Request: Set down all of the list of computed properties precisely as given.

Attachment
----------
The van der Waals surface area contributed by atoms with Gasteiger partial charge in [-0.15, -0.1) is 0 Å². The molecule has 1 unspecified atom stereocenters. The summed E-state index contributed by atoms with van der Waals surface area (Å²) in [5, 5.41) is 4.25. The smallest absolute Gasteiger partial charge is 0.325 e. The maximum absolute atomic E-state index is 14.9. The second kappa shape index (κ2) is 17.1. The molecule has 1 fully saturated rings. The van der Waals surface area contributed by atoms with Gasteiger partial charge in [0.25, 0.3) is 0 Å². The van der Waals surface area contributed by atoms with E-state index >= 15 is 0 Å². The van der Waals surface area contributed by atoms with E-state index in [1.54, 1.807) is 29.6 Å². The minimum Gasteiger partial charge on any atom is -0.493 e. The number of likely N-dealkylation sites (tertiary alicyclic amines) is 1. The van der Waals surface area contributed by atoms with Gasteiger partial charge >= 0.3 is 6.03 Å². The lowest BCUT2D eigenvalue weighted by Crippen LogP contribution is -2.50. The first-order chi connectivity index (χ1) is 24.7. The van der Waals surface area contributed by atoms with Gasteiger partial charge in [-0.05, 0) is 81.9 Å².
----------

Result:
The van der Waals surface area contributed by atoms with Gasteiger partial charge in [-0.15, -0.1) is 0 Å². The molecule has 1 unspecified atom stereocenters. The summed E-state index contributed by atoms with van der Waals surface area (Å²) in [5, 5.41) is 4.25. The smallest absolute Gasteiger partial charge is 0.325 e. The maximum absolute atomic E-state index is 14.9. The second kappa shape index (κ2) is 17.1. The molecule has 1 fully saturated rings. The van der Waals surface area contributed by atoms with Gasteiger partial charge in [0.25, 0.3) is 0 Å². The van der Waals surface area contributed by atoms with E-state index >= 15 is 0 Å². The van der Waals surface area contributed by atoms with E-state index in [1.54, 1.807) is 29.6 Å². The minimum Gasteiger partial charge on any atom is -0.493 e. The number of likely N-dealkylation sites (tertiary alicyclic amines) is 1. The van der Waals surface area contributed by atoms with Gasteiger partial charge >= 0.3 is 6.03 Å². The lowest BCUT2D eigenvalue weighted by Crippen LogP contribution is -2.50. The first-order chi connectivity index (χ1) is 24.7. The van der Waals surface area contributed by atoms with Gasteiger partial charge in [-0.05, 0) is 81.9 Å².